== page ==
Lusia Harris, the Wilt Chamberlain and Bill Russell of women’s basketball, has died. The Minter City native who led Delta State to three consecutive national championships at the highest level of women’s college basketball was 66.
Known to her friends and a legion of Delta fans as Lucy, Harris burst on the national basketball scene in 1975 when she led Delta State, known as the Lady Statesmen, to a 28-0 record and the national championship. And that was only the beginning. From a distance of nearly half a century, her accomplishments are mind-numbing. For instance:
- She averaged 26 points and 14.5 rebounds per game for her four-year Delta State career and was the MVP of all three national tournaments. She once scored 58 points in a game against Tennessee Tech. She scored 47 points in one of the first women’s games ever played at Madison Square Garden.
- She starred on several U.S. National teams and scored the first basket in Olympic women’s basketball history in 1976. That U.S. team won the silver medal.
- She remains the only woman ever drafted by an NBA team. The New Orleans Jazz famously drafted Harris in the seventh round in 1977. She declined to try out. There was no WNBA at the time. Harris played one season in a fledging women’s professional league and then returned to the Delta to coach high school basketball.
Harris was one of the first two women inducted into the Naismith Basketball Hall of Fame, the sport’s international hall of fame, in 1992. She was inducted into the Mississippi Sports Hall of Fame in 1990. She was an inaugural inductee into the Women’s Basketball Hall of Fame in 1999.
Langston Rogers, another Mississippi Sports Hall of Famer and longtime Ole Miss sports publicist, was the Delta State sports information director in the 1970s and was there for the women’s basketball team’s incredible four-year run during which they won 109 games and lost only six. Over the three championship seasons, they were 93-4.
“Lucy was truly the first superstar of the women’s game,” Rogers said. “She just dominated. Nobody could dominate a game like Lucy could. She was 6-foot-3, weighed 185. She was a tremendous leaper, and she was so strong. She had great hands. Lucy would be the first to tell you she had a lot of help and she had a great coach (Margaret Wade), but she was the driving force of three national championship teams. She meant so much to Delta State.”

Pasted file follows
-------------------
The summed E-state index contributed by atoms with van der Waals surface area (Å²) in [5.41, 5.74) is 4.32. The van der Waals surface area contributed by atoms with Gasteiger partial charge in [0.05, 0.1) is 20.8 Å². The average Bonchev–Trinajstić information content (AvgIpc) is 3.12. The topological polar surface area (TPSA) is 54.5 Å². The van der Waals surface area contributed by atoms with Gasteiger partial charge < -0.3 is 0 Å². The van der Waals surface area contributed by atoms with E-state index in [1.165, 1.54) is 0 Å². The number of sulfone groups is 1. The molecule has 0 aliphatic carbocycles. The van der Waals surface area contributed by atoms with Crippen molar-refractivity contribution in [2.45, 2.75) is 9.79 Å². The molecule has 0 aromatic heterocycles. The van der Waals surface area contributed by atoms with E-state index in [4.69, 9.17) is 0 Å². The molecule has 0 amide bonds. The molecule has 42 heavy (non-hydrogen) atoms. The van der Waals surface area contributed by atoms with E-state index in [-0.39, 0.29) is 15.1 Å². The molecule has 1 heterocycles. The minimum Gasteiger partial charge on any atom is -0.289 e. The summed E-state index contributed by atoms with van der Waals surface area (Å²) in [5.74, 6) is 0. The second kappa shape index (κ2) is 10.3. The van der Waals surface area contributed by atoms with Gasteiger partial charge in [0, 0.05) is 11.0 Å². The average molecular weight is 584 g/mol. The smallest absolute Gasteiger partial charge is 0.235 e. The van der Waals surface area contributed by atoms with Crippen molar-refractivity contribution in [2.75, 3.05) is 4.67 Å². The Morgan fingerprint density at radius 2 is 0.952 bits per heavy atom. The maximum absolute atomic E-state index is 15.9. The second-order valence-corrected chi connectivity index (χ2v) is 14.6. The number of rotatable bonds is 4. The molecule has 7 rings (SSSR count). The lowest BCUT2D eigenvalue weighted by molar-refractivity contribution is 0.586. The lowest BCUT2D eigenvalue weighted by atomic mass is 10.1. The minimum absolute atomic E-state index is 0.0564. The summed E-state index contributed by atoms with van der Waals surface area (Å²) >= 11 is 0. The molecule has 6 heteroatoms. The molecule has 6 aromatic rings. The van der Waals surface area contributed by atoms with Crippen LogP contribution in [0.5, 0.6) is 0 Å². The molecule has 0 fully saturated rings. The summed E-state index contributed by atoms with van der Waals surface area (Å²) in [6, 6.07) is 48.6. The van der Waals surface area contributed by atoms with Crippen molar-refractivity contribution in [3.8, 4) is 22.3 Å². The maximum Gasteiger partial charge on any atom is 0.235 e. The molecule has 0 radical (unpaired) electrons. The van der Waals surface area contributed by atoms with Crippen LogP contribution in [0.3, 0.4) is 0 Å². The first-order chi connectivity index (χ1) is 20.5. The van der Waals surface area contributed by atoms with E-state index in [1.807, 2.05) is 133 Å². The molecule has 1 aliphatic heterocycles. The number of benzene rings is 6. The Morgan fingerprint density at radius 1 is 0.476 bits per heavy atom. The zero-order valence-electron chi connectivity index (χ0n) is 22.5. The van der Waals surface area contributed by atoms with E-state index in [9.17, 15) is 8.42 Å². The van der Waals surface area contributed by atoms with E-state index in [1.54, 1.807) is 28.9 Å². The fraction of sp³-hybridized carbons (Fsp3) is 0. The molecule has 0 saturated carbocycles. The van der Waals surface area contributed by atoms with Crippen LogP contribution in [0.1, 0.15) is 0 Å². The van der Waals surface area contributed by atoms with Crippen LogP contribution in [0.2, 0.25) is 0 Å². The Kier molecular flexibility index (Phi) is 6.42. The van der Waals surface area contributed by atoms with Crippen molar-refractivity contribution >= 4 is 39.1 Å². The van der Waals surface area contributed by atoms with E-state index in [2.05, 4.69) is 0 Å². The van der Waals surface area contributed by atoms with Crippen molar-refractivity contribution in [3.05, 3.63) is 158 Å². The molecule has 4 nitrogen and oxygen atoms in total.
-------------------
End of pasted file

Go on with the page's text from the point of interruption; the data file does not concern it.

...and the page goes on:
Rogers became emotional when asked about Harris as a person. “She was always smiling,” he said. “She was a force on the floor but she was soft-spoken and shy off the court. Everybody loved Lucy. I’m telling you this is a tremendous loss for Delta State, Mississippi and for women’s basketball around the world.”
Harris was the only African American player on the Delta State team, recruited by assistant coach Melvin Hemphill after she had starred for Amanda Elzy High School in Greenwood.
Mississippi Sports Hall of Famer Debbie Brock, the ball-handling wizard of a point guard on those Delta State teams, says she and Harris – and all the DSU players – were like sisters.
“There was so much trust, so much love,” Brock said, shortly after learning of Harris’s death. “In my mind, Lucy was the greatest women’s post player in the history of the game. Her game would translate right now. She was such a force, so talented and so strong, and she worked so hard at it.”
Harris traveled to Knoxville last summer for Brock’s induction into the Women’s Basketball Hall of Fame. “Of all the people I wanted to be there, she was at the top of the list,” Brock said. “She was my presenter, even though she was in a wheelchair. I am sure it wasn’t an easy trip for her but she was there.
“And then she called me on New Year’s Day to wish me a happy new year,” Brock continued. “She said she was doing fine. That’s less than three weeks ago. I just can’t believe it.
“Lucy, to me, never changed. She was always soft-spoken, always kind, always full of love. But let me tell you, back then, when she got between the lines, she was all about winning. You know, we all were.”
Harris’s death comes shortly after an award winning documentary “The Queen of Basketball” – detailing her life and career – has introduced her to a new generation of women’s basketball fans.
“I am just so glad that somebody had the forthrightness to do that documentary,” said Ann Meyers Drysdale, the former UCLA basketball All-American who played on U.S. National teams with Harris and has gone on to a successful broadcasting career. “Lucy was the gold standard of what a center is supposed to be. I never played against her in a game but I did in practice, and I did not enjoy that one bit. She was so strong, she had such great footwork. She was unbelievably competitive. You did not want to mess with her or catch one of her elbows.”
Meyers, the widow of baseball Hall of Famer Don Drysdale, was speaking from her home in Huntingdon Beach, Calif.
“She was a great teammate. The thing with Lucy is that she was such a sweet, loving person off the floor,” Meyers continued, choking on her words. “I loved her as a sister and I am going to miss her.”